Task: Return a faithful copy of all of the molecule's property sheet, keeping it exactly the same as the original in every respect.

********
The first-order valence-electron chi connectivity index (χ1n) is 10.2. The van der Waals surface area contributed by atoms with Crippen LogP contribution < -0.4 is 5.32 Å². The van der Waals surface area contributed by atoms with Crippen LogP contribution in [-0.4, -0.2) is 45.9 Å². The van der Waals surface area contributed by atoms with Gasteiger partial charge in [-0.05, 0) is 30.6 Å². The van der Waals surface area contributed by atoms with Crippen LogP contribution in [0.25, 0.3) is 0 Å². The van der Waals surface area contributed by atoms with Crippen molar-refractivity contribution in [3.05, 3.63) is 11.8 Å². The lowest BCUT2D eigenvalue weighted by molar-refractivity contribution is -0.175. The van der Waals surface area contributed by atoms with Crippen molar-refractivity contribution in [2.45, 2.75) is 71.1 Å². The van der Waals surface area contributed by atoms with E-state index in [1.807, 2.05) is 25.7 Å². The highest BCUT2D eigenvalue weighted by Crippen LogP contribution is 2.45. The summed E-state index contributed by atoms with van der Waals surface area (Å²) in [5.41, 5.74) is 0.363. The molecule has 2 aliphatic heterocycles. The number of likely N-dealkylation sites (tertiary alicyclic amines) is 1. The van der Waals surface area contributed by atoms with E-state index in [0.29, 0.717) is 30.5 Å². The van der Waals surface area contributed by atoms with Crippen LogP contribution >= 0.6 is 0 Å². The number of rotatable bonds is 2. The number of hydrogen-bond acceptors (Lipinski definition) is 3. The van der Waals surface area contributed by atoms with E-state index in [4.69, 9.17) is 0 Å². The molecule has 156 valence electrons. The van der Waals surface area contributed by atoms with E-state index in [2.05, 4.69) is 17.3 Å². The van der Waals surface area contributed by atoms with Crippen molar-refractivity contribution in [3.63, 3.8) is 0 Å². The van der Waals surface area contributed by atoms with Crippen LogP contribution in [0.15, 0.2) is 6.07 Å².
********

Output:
The first-order valence-electron chi connectivity index (χ1n) is 10.2. The van der Waals surface area contributed by atoms with Crippen LogP contribution < -0.4 is 5.32 Å². The van der Waals surface area contributed by atoms with Crippen LogP contribution in [-0.4, -0.2) is 45.9 Å². The van der Waals surface area contributed by atoms with Gasteiger partial charge in [-0.05, 0) is 30.6 Å². The van der Waals surface area contributed by atoms with Crippen LogP contribution in [0.25, 0.3) is 0 Å². The van der Waals surface area contributed by atoms with Crippen molar-refractivity contribution in [3.05, 3.63) is 11.8 Å². The lowest BCUT2D eigenvalue weighted by molar-refractivity contribution is -0.175. The van der Waals surface area contributed by atoms with Crippen molar-refractivity contribution in [2.45, 2.75) is 71.1 Å². The van der Waals surface area contributed by atoms with E-state index in [1.807, 2.05) is 25.7 Å². The highest BCUT2D eigenvalue weighted by Crippen LogP contribution is 2.45. The summed E-state index contributed by atoms with van der Waals surface area (Å²) in [5.41, 5.74) is 0.363. The molecule has 2 aliphatic heterocycles. The number of likely N-dealkylation sites (tertiary alicyclic amines) is 1. The van der Waals surface area contributed by atoms with E-state index in [0.29, 0.717) is 30.5 Å². The van der Waals surface area contributed by atoms with Crippen LogP contribution >= 0.6 is 0 Å². The number of rotatable bonds is 2. The number of hydrogen-bond acceptors (Lipinski definition) is 3. The van der Waals surface area contributed by atoms with E-state index in [4.69, 9.17) is 0 Å². The molecule has 156 valence electrons. The van der Waals surface area contributed by atoms with E-state index in [2.05, 4.69) is 17.3 Å². The van der Waals surface area contributed by atoms with Crippen molar-refractivity contribution in [3.63, 3.8) is 0 Å². The van der Waals surface area contributed by atoms with Crippen LogP contribution in [0.15, 0.2) is 6.07 Å².